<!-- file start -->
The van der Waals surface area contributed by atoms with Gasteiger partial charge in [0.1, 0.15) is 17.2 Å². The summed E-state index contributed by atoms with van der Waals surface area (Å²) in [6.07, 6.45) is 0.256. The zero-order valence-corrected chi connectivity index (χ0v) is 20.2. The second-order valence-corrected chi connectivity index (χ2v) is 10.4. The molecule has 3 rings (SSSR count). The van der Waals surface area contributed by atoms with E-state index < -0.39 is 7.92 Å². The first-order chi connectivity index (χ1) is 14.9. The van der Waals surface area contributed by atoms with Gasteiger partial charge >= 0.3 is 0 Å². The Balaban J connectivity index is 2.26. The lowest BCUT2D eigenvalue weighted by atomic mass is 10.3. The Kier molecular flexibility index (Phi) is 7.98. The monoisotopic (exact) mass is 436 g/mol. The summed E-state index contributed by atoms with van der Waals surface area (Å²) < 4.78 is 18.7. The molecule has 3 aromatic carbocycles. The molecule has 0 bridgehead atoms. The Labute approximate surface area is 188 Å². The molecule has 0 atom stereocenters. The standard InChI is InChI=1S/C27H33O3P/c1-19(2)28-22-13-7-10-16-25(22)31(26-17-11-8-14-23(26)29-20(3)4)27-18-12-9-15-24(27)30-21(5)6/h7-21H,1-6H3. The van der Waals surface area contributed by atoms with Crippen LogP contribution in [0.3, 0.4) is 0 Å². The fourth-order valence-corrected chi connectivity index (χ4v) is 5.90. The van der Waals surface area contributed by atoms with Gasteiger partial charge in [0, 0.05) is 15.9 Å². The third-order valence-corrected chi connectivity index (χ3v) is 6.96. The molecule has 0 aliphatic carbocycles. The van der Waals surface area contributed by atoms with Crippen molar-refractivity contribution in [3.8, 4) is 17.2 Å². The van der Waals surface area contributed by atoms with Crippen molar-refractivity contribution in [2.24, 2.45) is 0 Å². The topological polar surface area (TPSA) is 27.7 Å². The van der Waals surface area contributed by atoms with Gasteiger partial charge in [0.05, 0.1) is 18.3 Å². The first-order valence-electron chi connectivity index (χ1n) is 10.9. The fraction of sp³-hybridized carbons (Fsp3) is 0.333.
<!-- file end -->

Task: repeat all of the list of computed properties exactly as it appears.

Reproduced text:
The van der Waals surface area contributed by atoms with Gasteiger partial charge in [0.1, 0.15) is 17.2 Å². The summed E-state index contributed by atoms with van der Waals surface area (Å²) in [6.07, 6.45) is 0.256. The zero-order valence-corrected chi connectivity index (χ0v) is 20.2. The second-order valence-corrected chi connectivity index (χ2v) is 10.4. The molecule has 3 rings (SSSR count). The van der Waals surface area contributed by atoms with E-state index < -0.39 is 7.92 Å². The first-order chi connectivity index (χ1) is 14.9. The van der Waals surface area contributed by atoms with Gasteiger partial charge >= 0.3 is 0 Å². The Balaban J connectivity index is 2.26. The lowest BCUT2D eigenvalue weighted by atomic mass is 10.3. The Kier molecular flexibility index (Phi) is 7.98. The monoisotopic (exact) mass is 436 g/mol. The summed E-state index contributed by atoms with van der Waals surface area (Å²) < 4.78 is 18.7. The molecule has 3 aromatic carbocycles. The molecule has 0 bridgehead atoms. The Labute approximate surface area is 188 Å². The molecule has 0 atom stereocenters. The standard InChI is InChI=1S/C27H33O3P/c1-19(2)28-22-13-7-10-16-25(22)31(26-17-11-8-14-23(26)29-20(3)4)27-18-12-9-15-24(27)30-21(5)6/h7-21H,1-6H3. The van der Waals surface area contributed by atoms with Crippen LogP contribution in [0.3, 0.4) is 0 Å². The fourth-order valence-corrected chi connectivity index (χ4v) is 5.90. The van der Waals surface area contributed by atoms with Gasteiger partial charge in [0, 0.05) is 15.9 Å². The third-order valence-corrected chi connectivity index (χ3v) is 6.96. The molecule has 0 aliphatic carbocycles. The van der Waals surface area contributed by atoms with Crippen molar-refractivity contribution in [3.8, 4) is 17.2 Å². The van der Waals surface area contributed by atoms with Crippen molar-refractivity contribution in [2.24, 2.45) is 0 Å². The topological polar surface area (TPSA) is 27.7 Å². The van der Waals surface area contributed by atoms with Gasteiger partial charge in [0.05, 0.1) is 18.3 Å². The first-order valence-electron chi connectivity index (χ1n) is 10.9. The fraction of sp³-hybridized carbons (Fsp3) is 0.333.